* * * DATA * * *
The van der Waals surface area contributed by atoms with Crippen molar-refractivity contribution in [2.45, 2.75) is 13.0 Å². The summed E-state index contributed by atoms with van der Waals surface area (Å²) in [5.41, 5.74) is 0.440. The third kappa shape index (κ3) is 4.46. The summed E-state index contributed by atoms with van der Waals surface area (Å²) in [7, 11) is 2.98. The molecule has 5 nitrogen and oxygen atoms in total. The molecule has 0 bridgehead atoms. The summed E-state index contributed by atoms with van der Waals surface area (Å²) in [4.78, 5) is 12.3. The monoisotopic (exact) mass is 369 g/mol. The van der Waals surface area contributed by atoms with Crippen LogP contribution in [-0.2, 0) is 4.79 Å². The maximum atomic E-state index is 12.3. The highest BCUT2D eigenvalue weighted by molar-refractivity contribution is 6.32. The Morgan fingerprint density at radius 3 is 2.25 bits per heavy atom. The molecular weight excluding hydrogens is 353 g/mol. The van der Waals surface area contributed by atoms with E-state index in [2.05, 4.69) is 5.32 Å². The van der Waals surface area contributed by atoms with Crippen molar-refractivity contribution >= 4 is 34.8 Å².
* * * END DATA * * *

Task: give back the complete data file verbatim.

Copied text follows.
The van der Waals surface area contributed by atoms with Crippen molar-refractivity contribution in [2.45, 2.75) is 13.0 Å². The summed E-state index contributed by atoms with van der Waals surface area (Å²) in [5.41, 5.74) is 0.440. The third kappa shape index (κ3) is 4.46. The summed E-state index contributed by atoms with van der Waals surface area (Å²) in [7, 11) is 2.98. The molecule has 5 nitrogen and oxygen atoms in total. The molecule has 0 bridgehead atoms. The summed E-state index contributed by atoms with van der Waals surface area (Å²) in [4.78, 5) is 12.3. The monoisotopic (exact) mass is 369 g/mol. The van der Waals surface area contributed by atoms with Crippen LogP contribution in [-0.2, 0) is 4.79 Å². The maximum atomic E-state index is 12.3. The highest BCUT2D eigenvalue weighted by molar-refractivity contribution is 6.32. The Morgan fingerprint density at radius 3 is 2.25 bits per heavy atom. The molecular weight excluding hydrogens is 353 g/mol. The van der Waals surface area contributed by atoms with E-state index in [2.05, 4.69) is 5.32 Å². The van der Waals surface area contributed by atoms with Crippen molar-refractivity contribution >= 4 is 34.8 Å².